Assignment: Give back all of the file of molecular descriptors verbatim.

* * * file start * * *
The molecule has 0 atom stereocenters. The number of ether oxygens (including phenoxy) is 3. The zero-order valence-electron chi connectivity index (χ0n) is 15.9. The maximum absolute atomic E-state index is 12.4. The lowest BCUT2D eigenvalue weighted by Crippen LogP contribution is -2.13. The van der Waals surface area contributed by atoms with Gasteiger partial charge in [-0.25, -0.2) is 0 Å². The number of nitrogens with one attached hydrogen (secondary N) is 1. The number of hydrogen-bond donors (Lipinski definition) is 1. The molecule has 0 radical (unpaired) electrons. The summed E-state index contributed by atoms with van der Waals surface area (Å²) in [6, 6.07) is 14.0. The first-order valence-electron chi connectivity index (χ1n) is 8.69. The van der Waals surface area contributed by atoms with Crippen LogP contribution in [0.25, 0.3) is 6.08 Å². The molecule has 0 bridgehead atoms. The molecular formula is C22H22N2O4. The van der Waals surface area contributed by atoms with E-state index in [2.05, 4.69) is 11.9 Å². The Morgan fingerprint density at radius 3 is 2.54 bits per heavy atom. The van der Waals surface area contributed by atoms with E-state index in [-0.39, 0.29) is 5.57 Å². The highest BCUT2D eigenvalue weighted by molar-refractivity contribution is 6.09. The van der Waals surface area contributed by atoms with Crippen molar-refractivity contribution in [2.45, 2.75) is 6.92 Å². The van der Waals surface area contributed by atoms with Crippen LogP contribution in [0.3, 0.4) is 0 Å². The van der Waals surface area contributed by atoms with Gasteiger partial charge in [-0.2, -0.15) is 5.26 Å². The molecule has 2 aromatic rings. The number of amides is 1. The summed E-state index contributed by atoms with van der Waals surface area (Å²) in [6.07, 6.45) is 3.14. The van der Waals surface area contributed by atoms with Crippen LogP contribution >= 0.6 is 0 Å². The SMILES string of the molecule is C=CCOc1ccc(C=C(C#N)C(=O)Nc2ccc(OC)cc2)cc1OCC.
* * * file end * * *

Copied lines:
The molecule has 0 atom stereocenters. The number of ether oxygens (including phenoxy) is 3. The zero-order valence-electron chi connectivity index (χ0n) is 15.9. The maximum absolute atomic E-state index is 12.4. The lowest BCUT2D eigenvalue weighted by Crippen LogP contribution is -2.13. The van der Waals surface area contributed by atoms with Gasteiger partial charge in [-0.25, -0.2) is 0 Å². The number of nitrogens with one attached hydrogen (secondary N) is 1. The number of hydrogen-bond donors (Lipinski definition) is 1. The molecule has 0 radical (unpaired) electrons. The summed E-state index contributed by atoms with van der Waals surface area (Å²) in [6, 6.07) is 14.0. The first-order valence-electron chi connectivity index (χ1n) is 8.69. The van der Waals surface area contributed by atoms with Crippen LogP contribution in [0.25, 0.3) is 6.08 Å². The molecule has 0 bridgehead atoms. The molecular formula is C22H22N2O4. The van der Waals surface area contributed by atoms with E-state index in [2.05, 4.69) is 11.9 Å². The Morgan fingerprint density at radius 3 is 2.54 bits per heavy atom. The van der Waals surface area contributed by atoms with E-state index in [-0.39, 0.29) is 5.57 Å². The highest BCUT2D eigenvalue weighted by molar-refractivity contribution is 6.09. The van der Waals surface area contributed by atoms with Crippen molar-refractivity contribution in [2.45, 2.75) is 6.92 Å². The van der Waals surface area contributed by atoms with Crippen LogP contribution in [0.3, 0.4) is 0 Å². The van der Waals surface area contributed by atoms with Gasteiger partial charge in [-0.2, -0.15) is 5.26 Å². The molecule has 2 aromatic rings. The number of amides is 1. The summed E-state index contributed by atoms with van der Waals surface area (Å²) in [6.07, 6.45) is 3.14. The van der Waals surface area contributed by atoms with Crippen LogP contribution >= 0.6 is 0 Å². The SMILES string of the molecule is C=CCOc1ccc(C=C(C#N)C(=O)Nc2ccc(OC)cc2)cc1OCC.